• AllOut Fuse- RRP £90 Stockist: Cotswold

AllOut Rush

Delivers natural performance in a protective, natural package…

“Trail runners will be able to carve easily through wet and muddy tracks and even more challenging terrain in the new Merrell Allout Rush trail running shoe. Anatomically designed to encourage a more natural stride combined with exclusive new traction technologies to deliver a performance shoe with superior responsiveness and protection.

Developed in conjunction with the Rebound Physical Therapy Lab led by Jay Dicharry, MPT, CSC. UniFlyTM technology promotes natural running form and reduces stress on the body while increasing power and effectiveness through an anatomically contoured UniFlyTM foot wrap that is in continuous contact with the 3 main arches of the feet. Continuous contact with the arch acts to relax the foot, conserving energy and allows for a larger and more efficient contraction and recoil on each and every stride – resulting in increased mobility.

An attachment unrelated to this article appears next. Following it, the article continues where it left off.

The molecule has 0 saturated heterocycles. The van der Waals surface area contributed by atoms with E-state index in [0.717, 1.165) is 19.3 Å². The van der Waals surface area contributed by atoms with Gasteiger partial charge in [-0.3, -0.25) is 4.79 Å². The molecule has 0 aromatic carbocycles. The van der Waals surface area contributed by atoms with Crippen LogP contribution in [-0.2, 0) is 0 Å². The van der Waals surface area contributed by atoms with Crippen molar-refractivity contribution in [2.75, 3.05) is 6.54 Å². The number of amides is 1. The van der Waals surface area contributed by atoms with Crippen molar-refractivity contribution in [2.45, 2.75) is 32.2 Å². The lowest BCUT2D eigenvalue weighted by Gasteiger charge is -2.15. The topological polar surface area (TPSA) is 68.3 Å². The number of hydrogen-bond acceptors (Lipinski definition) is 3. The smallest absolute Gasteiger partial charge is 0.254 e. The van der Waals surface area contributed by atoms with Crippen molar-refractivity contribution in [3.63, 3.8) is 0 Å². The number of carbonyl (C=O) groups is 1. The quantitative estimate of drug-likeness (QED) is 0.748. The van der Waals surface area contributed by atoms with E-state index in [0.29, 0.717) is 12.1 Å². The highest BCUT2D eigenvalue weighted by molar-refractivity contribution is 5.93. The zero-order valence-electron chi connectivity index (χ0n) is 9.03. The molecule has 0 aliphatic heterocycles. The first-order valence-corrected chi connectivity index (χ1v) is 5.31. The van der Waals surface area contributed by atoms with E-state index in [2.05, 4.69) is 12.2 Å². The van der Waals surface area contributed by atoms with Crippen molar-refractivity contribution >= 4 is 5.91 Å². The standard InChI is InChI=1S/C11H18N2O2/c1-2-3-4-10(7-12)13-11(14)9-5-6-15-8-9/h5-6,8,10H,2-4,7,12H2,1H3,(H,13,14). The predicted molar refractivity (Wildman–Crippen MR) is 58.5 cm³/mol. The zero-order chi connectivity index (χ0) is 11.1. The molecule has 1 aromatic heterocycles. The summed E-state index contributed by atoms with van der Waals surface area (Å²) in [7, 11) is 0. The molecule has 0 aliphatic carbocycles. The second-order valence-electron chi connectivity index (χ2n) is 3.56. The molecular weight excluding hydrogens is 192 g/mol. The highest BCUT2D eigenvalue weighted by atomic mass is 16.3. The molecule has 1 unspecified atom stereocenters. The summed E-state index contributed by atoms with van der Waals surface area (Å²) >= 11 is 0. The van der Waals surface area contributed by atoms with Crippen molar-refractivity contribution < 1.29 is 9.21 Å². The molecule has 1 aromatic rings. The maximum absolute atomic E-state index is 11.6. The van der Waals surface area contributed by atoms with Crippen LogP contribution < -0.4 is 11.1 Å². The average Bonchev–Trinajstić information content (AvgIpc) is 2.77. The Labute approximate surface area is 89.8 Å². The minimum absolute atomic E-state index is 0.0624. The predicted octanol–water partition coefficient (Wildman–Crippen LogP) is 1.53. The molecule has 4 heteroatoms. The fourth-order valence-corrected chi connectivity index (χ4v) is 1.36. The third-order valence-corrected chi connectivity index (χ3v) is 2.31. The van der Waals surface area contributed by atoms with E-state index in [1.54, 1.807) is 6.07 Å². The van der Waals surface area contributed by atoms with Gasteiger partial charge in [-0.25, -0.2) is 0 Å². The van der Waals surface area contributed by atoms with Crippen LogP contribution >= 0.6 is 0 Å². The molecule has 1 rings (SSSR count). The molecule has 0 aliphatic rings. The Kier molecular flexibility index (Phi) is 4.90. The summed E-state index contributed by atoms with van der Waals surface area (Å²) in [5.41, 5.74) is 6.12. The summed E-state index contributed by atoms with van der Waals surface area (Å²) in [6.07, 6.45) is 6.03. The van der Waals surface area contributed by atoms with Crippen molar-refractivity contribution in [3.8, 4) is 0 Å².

UniFlyTM technology then extends into the sole system with two impact protection zones of ultra-resilient, strategically placed foam ‘shock’ pods ensuring a stable takeoff and soft landing, distributing impact and providing great feedback from the ground.

Grip and control over all terrains in all weathers is then provided by a unique outsole that incorporates a circular rubber lug design that allows each lug to move independently, providing multi-directional contact and increased surface area for a highly agile, slip-free ride.

A combination of work in-lab and with athletes in the field has allowed Allout Rush to match as closely as possible the natural shape and movement of the foot. They are available in a range of colours including Black & Lantern for men and Black & Paradise Pink for women.”

AllOut Blaze

Delivers comfort and grip to hikers and hill walkers…